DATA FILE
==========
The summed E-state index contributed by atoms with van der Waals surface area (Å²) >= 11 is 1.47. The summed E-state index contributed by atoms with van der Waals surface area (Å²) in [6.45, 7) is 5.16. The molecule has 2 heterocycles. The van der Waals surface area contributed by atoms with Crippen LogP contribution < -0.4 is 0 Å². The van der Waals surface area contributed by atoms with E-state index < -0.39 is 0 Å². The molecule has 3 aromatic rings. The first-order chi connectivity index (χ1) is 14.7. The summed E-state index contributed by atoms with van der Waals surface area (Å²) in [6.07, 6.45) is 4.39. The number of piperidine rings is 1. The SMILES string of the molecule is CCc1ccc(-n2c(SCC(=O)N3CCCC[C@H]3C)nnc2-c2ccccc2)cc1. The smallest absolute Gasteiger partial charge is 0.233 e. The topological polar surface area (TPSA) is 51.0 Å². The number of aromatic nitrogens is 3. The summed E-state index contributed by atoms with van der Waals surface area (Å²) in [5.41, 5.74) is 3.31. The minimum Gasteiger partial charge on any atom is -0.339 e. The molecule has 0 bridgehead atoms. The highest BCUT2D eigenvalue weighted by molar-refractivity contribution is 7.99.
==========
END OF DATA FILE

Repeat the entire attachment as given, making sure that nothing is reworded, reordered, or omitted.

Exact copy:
The summed E-state index contributed by atoms with van der Waals surface area (Å²) >= 11 is 1.47. The summed E-state index contributed by atoms with van der Waals surface area (Å²) in [6.45, 7) is 5.16. The molecule has 2 heterocycles. The van der Waals surface area contributed by atoms with Crippen LogP contribution < -0.4 is 0 Å². The van der Waals surface area contributed by atoms with E-state index < -0.39 is 0 Å². The molecule has 3 aromatic rings. The first-order chi connectivity index (χ1) is 14.7. The summed E-state index contributed by atoms with van der Waals surface area (Å²) in [6.07, 6.45) is 4.39. The number of piperidine rings is 1. The SMILES string of the molecule is CCc1ccc(-n2c(SCC(=O)N3CCCC[C@H]3C)nnc2-c2ccccc2)cc1. The smallest absolute Gasteiger partial charge is 0.233 e. The topological polar surface area (TPSA) is 51.0 Å². The number of aromatic nitrogens is 3. The summed E-state index contributed by atoms with van der Waals surface area (Å²) in [5.41, 5.74) is 3.31. The minimum Gasteiger partial charge on any atom is -0.339 e. The molecule has 0 bridgehead atoms. The highest BCUT2D eigenvalue weighted by molar-refractivity contribution is 7.99.